A Theory of Self-Control Problems and Incomplete Contracting: The Case of Shareholder Contracts
84 Pages Posted: 13 Oct 2004 Last revised: 13 Oct 2008
Existing incomplete contracting models assume that contracting parties have perfect self-control. This Article approaches the incomplete contracting problem from a new perspective, one that brings to the foreground the potential self-control problems faced by contracting parties. In particular, the Article identifies two types of self-control sources of contractual incompleteness: serial procrastination and the projection bias. This Article shows that, under certain conditions, parties will have an incentive to repeatedly procrastinate adopting contractual provisions that they otherwise believe to be value-maximizing. Contracts may therefore be incomplete not because parties intended to leave the existing gaps, but because they procrastinated addressing contractual issues for one period too many - until conflict and litigation ensued. Additionally, at the beginning of a transaction, each party must try to predict her own and the other party's future preferences to take harmful or opportunistic actions. The projection bias - the tendency to project current preferences onto future ones - can lead contracting parties to project their initial preference - colored by feelings of trust, mutual cooperation, and optimism - onto their future preferences, thereby distorting their predictions of how their preferences may evolve during the transaction. This can lead contracting parties to systematically underappreciate the extent to which their preferences may change, as unforeseen (or unattended) contingencies give way to tempting opportunism and to discord, anger, or vengeance. As a result, at the time of contracting, parties will tend to underappreciate the need to adopt contractual provisions to curb the ability of one or both parties to take harmful or opportunistic actions during the transaction. Finally, this Article shows that the perfect self-control assumption of the current literature can lead courts to mistaken conclusions of why contractual gaps exist and mistaken policy decisions when filling those gaps. While the Article focuses on shareholder contracting, the results generalize to other contracting contexts.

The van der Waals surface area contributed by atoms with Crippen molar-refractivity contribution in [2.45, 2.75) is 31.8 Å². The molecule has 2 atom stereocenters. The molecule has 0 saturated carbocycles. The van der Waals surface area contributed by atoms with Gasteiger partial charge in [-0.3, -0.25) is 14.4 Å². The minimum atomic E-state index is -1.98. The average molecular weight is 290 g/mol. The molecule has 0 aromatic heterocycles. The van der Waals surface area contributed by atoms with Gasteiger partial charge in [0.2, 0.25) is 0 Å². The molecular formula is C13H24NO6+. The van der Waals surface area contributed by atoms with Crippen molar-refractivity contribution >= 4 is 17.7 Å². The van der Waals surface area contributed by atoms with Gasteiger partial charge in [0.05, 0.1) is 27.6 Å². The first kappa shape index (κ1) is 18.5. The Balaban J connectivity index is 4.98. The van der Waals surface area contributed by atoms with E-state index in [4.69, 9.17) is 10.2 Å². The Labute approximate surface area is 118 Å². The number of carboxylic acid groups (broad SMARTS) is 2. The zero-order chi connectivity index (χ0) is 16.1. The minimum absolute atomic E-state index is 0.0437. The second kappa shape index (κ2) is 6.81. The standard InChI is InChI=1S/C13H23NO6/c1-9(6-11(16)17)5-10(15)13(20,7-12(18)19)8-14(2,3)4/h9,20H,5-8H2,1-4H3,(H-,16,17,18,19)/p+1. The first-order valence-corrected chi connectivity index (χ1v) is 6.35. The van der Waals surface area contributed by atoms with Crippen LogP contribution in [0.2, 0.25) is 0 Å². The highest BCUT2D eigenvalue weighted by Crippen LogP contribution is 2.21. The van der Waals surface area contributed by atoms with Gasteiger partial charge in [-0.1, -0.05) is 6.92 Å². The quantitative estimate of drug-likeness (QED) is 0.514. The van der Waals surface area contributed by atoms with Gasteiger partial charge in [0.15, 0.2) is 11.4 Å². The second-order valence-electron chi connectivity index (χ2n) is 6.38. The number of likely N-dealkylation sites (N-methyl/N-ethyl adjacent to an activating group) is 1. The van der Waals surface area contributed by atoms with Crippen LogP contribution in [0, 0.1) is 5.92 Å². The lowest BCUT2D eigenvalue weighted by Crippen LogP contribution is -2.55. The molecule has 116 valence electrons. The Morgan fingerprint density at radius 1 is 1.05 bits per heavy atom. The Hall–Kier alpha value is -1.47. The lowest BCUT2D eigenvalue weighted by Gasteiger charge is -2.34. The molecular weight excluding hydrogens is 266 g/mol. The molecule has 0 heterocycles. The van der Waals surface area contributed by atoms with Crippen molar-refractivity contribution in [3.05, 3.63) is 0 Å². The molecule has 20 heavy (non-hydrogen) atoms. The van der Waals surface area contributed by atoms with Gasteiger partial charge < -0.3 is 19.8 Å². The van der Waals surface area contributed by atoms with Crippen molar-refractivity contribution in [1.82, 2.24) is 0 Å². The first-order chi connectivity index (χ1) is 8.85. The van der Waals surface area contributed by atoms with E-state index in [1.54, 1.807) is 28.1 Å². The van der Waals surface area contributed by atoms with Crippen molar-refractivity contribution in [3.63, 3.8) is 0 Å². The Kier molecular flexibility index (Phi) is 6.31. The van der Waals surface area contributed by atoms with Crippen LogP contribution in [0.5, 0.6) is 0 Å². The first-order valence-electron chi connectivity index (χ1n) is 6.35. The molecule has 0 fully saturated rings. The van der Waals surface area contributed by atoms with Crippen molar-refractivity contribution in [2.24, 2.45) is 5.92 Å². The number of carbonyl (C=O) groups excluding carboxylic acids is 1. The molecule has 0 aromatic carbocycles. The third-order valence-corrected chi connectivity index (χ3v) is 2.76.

Keywords: incomplete contracts, contracts, corporations, behavioral law & economics
JEL Classification: K12, K22
Suggested Citation: Suggested Citation